Alexander Prokofiev

London SO & Chorus; Mstislav Rostropovich, Soloists - Sergey Prokofiev: Ivan the Terrible; Alexander Nevsky (1992) 2CDs

Sergey Prokofiev - Ivan the Terrible; Alexander Nevsky (1992) 2CDs
Christopher Plummer (narrator), Tamara Sinyavskaya, Sergei Leiferkus, Dolora Zajick
New London Children’s Choir, London Symphony Orchestra & Chorus; Mstislav Rostropovich

EAC | FLAC | Image (Cue&Log) ~ 552 Mb | Mp3 (CBR320) ~ 325 Mb | Scans included
Classical, Oratorio | Label: Sony Classical | # S2K 48387 | Time: 02:14:45

The famous Russian director Sergei Eisenstein held Prokofiev the film composer in the highest regard, and to couple their two celebrated collaborations, Ivan the Terrible and Alexander Nevsky, in a two-disc set is therefore entirely appropriate. Ivan the Terrible, however, is a problematic score. Assembled by Abram Stassevich after the composer’s death, the oratorio lacks the large-scale balances and tensions of Prokofiev’s own Nevsky cantata, relying on narration to hold the structure together. This substantial English version by Michael Lankester, intended to ‘compensate for the lack of visual image’, is well projected by Christopher Plummer. Rostropovich directs a vivid performance of Alexander Nevsky, and only the rich tone of Russian voices is lacking. The LSO plays brilliantly, while the recording does full justice to one of Prokofiev’s finest scores.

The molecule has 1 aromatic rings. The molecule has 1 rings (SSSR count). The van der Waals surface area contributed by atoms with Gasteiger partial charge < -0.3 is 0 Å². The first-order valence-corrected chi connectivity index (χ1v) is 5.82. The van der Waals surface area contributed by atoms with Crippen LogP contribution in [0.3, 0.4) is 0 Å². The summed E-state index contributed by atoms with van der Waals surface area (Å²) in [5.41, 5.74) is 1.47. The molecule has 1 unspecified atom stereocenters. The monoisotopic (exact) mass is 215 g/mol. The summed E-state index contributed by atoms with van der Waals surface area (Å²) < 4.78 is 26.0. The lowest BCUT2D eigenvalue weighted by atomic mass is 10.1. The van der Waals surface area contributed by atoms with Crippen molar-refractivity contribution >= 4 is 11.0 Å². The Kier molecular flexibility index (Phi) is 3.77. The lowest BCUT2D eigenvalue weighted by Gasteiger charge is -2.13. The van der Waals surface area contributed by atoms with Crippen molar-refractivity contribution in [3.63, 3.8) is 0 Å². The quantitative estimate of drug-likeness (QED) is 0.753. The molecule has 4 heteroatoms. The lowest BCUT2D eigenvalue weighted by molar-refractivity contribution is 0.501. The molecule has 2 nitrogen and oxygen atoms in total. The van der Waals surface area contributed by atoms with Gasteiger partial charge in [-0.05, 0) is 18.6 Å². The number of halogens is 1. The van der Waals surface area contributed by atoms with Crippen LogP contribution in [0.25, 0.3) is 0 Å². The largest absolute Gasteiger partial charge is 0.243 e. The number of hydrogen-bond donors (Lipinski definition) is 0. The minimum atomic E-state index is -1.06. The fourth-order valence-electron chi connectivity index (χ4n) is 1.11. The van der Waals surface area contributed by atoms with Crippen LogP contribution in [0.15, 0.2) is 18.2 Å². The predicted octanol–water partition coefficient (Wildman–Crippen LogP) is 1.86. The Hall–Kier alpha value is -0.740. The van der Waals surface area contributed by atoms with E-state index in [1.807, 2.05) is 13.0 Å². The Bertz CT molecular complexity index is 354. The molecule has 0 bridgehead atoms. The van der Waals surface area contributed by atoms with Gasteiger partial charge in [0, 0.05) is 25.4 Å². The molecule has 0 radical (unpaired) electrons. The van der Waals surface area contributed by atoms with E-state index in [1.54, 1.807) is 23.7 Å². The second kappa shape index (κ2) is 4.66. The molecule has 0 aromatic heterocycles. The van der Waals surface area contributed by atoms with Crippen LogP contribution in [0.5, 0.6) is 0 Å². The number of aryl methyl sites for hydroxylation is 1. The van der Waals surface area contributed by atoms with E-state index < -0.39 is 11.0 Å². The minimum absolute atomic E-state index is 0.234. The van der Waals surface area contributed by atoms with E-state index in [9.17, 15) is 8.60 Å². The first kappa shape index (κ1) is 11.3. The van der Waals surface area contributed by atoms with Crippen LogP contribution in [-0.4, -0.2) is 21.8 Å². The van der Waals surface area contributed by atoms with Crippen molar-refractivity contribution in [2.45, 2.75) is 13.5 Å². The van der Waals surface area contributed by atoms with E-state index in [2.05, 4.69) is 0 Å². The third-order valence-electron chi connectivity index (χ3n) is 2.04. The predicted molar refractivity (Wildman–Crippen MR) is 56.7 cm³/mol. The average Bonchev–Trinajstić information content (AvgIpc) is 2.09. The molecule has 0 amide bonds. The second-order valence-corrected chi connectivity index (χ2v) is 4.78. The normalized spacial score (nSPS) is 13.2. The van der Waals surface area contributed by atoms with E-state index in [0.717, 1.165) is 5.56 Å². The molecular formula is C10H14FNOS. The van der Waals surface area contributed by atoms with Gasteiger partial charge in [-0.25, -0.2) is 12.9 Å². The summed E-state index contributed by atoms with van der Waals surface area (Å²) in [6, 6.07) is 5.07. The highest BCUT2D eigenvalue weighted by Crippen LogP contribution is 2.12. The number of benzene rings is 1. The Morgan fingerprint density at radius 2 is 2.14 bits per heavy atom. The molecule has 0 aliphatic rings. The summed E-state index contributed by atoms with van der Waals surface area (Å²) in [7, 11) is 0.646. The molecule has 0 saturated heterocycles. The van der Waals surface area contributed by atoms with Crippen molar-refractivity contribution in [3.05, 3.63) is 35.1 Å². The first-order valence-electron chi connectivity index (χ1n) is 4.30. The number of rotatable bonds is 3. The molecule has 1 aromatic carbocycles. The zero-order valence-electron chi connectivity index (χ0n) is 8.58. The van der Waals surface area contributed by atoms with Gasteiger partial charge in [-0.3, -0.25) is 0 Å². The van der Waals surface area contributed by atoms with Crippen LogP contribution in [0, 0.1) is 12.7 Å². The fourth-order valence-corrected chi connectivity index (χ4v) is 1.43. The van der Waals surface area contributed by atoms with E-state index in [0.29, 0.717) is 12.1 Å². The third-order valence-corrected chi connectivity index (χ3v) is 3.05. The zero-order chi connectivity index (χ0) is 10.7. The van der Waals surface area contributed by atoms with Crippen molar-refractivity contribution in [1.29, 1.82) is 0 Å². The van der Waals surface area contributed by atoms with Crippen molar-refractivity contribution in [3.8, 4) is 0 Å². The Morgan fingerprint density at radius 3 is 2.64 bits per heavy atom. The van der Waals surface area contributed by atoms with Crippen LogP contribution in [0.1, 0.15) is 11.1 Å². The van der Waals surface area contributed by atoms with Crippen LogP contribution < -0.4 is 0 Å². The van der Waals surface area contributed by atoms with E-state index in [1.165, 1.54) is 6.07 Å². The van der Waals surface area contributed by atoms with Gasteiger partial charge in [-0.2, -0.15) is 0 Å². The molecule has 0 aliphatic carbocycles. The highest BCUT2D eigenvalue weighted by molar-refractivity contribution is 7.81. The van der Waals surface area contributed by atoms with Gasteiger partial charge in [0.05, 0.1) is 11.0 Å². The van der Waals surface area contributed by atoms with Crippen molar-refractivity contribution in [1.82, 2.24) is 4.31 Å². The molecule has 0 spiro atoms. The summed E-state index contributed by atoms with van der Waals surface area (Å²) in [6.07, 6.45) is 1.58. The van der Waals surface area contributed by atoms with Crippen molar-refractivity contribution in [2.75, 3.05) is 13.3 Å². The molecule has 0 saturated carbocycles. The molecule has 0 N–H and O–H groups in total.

Gurzenich-Orchester Koln, Dmitrij Kitajenko - Sergey Prokofiev: The Symphonies (2008) 5CD Box Set, Reissue 2015

Sergey Prokofiev: The Symphonies (2008) 5CD Box Set, Reissue 2015
Gürzenich-Orchester Köln, conducted by Dmitrij Kitajenko

EAC | FLAC | Image (Cue&Log) ~ 1.28 Gb (incl 5%) | Scans included
Genre: Classical | Label: Capriccio | # C7190 | Time: 04:43:11

Following the successful publication on Cappriccio of all Shostakovich’s symphonies on CD, Dmitrij Kitajenko once again collaborates with the Gürzenich-Orchester Köln to perform the complete recording of all of Sergey Prokofiev’s seven symphonies. Together they embark on a very challenging project, both in terms of time and level of technical difficulty, a project that demanded huge efforts and potential from the orchestra conductor alike. Prokofiev’s symphonies could not be more varied. They were written at different times throughout the composer’s life and each one individually reflects the pressure of political dictatorship and forced submission to merciless censorship that was prevalent throughout the Soviet-era. On the other hand, the huge energy, the hopes and desires, emotional and social messages conveyed between the lines could not be vanquished even by dictators and censors.